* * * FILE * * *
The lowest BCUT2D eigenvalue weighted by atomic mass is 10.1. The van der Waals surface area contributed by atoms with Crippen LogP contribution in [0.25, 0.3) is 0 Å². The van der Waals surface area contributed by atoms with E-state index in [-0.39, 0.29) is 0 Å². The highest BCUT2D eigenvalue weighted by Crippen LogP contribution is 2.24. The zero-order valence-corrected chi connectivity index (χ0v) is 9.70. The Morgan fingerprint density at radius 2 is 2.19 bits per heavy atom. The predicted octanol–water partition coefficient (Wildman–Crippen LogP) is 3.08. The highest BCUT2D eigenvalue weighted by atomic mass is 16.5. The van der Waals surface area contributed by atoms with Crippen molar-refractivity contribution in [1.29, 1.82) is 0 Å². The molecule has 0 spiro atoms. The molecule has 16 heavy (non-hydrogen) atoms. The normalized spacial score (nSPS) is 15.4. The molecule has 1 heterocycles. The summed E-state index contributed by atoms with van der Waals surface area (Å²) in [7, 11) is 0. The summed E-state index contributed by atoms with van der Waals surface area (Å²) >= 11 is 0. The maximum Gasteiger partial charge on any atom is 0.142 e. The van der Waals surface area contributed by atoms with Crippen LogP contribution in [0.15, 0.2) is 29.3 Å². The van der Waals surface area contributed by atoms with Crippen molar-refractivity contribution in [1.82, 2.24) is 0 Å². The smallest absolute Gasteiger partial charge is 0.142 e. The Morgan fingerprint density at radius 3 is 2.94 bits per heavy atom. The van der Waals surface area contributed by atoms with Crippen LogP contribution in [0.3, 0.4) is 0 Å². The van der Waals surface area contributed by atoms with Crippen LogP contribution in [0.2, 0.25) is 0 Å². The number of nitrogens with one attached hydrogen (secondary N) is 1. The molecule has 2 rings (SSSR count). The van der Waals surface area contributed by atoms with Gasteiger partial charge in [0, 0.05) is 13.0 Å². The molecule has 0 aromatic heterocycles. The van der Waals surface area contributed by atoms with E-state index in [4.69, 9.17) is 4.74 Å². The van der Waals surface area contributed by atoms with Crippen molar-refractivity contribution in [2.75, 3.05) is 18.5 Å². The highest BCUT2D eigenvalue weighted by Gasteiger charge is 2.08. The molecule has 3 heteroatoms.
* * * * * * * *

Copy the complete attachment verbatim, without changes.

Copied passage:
The lowest BCUT2D eigenvalue weighted by atomic mass is 10.1. The van der Waals surface area contributed by atoms with Crippen LogP contribution in [0.25, 0.3) is 0 Å². The van der Waals surface area contributed by atoms with E-state index in [-0.39, 0.29) is 0 Å². The highest BCUT2D eigenvalue weighted by Crippen LogP contribution is 2.24. The zero-order valence-corrected chi connectivity index (χ0v) is 9.70. The Morgan fingerprint density at radius 2 is 2.19 bits per heavy atom. The predicted octanol–water partition coefficient (Wildman–Crippen LogP) is 3.08. The highest BCUT2D eigenvalue weighted by atomic mass is 16.5. The van der Waals surface area contributed by atoms with Crippen molar-refractivity contribution in [1.29, 1.82) is 0 Å². The molecule has 0 spiro atoms. The molecule has 16 heavy (non-hydrogen) atoms. The normalized spacial score (nSPS) is 15.4. The molecule has 1 heterocycles. The summed E-state index contributed by atoms with van der Waals surface area (Å²) in [7, 11) is 0. The summed E-state index contributed by atoms with van der Waals surface area (Å²) >= 11 is 0. The maximum Gasteiger partial charge on any atom is 0.142 e. The van der Waals surface area contributed by atoms with Crippen LogP contribution in [0.15, 0.2) is 29.3 Å². The van der Waals surface area contributed by atoms with Crippen molar-refractivity contribution in [1.82, 2.24) is 0 Å². The smallest absolute Gasteiger partial charge is 0.142 e. The Morgan fingerprint density at radius 3 is 2.94 bits per heavy atom. The van der Waals surface area contributed by atoms with Crippen LogP contribution in [0.3, 0.4) is 0 Å². The van der Waals surface area contributed by atoms with Crippen LogP contribution in [0.2, 0.25) is 0 Å². The number of nitrogens with one attached hydrogen (secondary N) is 1. The molecule has 2 rings (SSSR count). The van der Waals surface area contributed by atoms with Gasteiger partial charge in [0, 0.05) is 13.0 Å². The molecule has 0 aromatic heterocycles. The van der Waals surface area contributed by atoms with E-state index in [4.69, 9.17) is 4.74 Å². The van der Waals surface area contributed by atoms with Crippen molar-refractivity contribution in [2.75, 3.05) is 18.5 Å². The highest BCUT2D eigenvalue weighted by Gasteiger charge is 2.08. The molecule has 3 heteroatoms.